Polish firms eye booming Lithuanian construction market

  • 2006-09-07
  • From wire reports
VILNIUS - Polish businessmen have targeted Lithuania's construction market and are taking an active part in various construction tenders announced in Lithuania, the Verslo Zinios business daily reported.

"The Poles' active participation on [the Lithuanian] market affects local builders and the timber industry, since Poland is raising the prices of raw material in our country," said Dalia Matukiene, president of Alytus Land Businessmen Association.

The Poles have only been declared winners in a few tenders; however, the situation might change radically in the nearest time, she warned. "Our companies will face problems. Competition is becoming harsher. While we're losing labor, our neighboring rivals are managing to find workers 's since Poland is so large," Matukiene said.

In most cases, Polish construction companies submit applications for subcontractor works, the paper wrote.
Lithuania's construction companies made attempts to enter the Polish market more than six months ago. However, the attempts failed since the Polish companies offered much cheaper services on their home market.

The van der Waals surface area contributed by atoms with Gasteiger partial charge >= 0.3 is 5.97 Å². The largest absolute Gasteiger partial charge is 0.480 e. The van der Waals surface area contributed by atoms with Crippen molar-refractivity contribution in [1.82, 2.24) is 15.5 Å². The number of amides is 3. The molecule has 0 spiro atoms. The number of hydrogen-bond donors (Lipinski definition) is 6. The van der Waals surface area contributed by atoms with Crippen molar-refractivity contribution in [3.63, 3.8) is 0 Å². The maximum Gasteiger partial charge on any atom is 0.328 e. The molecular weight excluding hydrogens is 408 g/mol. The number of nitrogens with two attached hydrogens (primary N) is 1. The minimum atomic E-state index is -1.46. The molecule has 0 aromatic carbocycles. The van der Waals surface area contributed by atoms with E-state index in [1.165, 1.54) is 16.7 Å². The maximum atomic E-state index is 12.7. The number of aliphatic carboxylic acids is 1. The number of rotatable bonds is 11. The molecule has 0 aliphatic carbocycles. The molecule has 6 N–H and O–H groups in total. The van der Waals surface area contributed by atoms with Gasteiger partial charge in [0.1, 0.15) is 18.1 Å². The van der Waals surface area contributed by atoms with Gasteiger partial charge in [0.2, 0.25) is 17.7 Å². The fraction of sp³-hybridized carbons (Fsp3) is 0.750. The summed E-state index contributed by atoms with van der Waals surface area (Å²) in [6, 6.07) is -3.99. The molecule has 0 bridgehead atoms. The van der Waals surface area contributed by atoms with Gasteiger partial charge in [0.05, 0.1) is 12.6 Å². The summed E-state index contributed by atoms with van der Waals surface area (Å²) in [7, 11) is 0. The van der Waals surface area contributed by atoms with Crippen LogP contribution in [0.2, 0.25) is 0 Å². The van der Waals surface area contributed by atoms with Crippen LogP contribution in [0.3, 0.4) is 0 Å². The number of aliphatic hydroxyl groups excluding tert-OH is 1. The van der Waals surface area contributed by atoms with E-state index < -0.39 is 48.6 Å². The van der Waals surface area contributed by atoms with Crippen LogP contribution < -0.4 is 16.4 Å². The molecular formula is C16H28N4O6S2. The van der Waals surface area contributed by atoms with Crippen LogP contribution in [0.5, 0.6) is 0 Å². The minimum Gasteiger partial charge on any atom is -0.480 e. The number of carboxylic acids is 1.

Now similar developments were apparent on Lithuania's market, Matukiene noted.
"Their companies are large, and they can dump elsewhere. I think that the Poles are seeking to go east and wish to enter Russia's market via Lithuania," said Antanas Minkevicius, CEO of Grinduva, the industrial floor maker. He admitted that the company had lost quite a few orders from late 2005, which were awarded to Polish firms offering cheaper prices.

Lithuania is currently undergoing a construction boom, with prices for equipment and supplies rising rapidly. The country's one cement maker is unable to keep up with demand.

At the end of August, Lithuania's Statistics Department reported that construction prices had jumped 9.8 percent in July compared with the same period a year ago.

Overall, construction prices edged up 1.3 percent in July from June.
Year-on-year, residential construction prices rose 10.7 percent, non-residential construction 8.9 percent, and engineering structures by 10.3 percent.

Month-on-month, wages and overhead costs increased by 2.2 percent and prices for construction materials and products were up 0.8 percent, which had the biggest impact on the construction price index, according to the report.
The per-hour cost of construction equipment operation grew by 0.8 percent over the month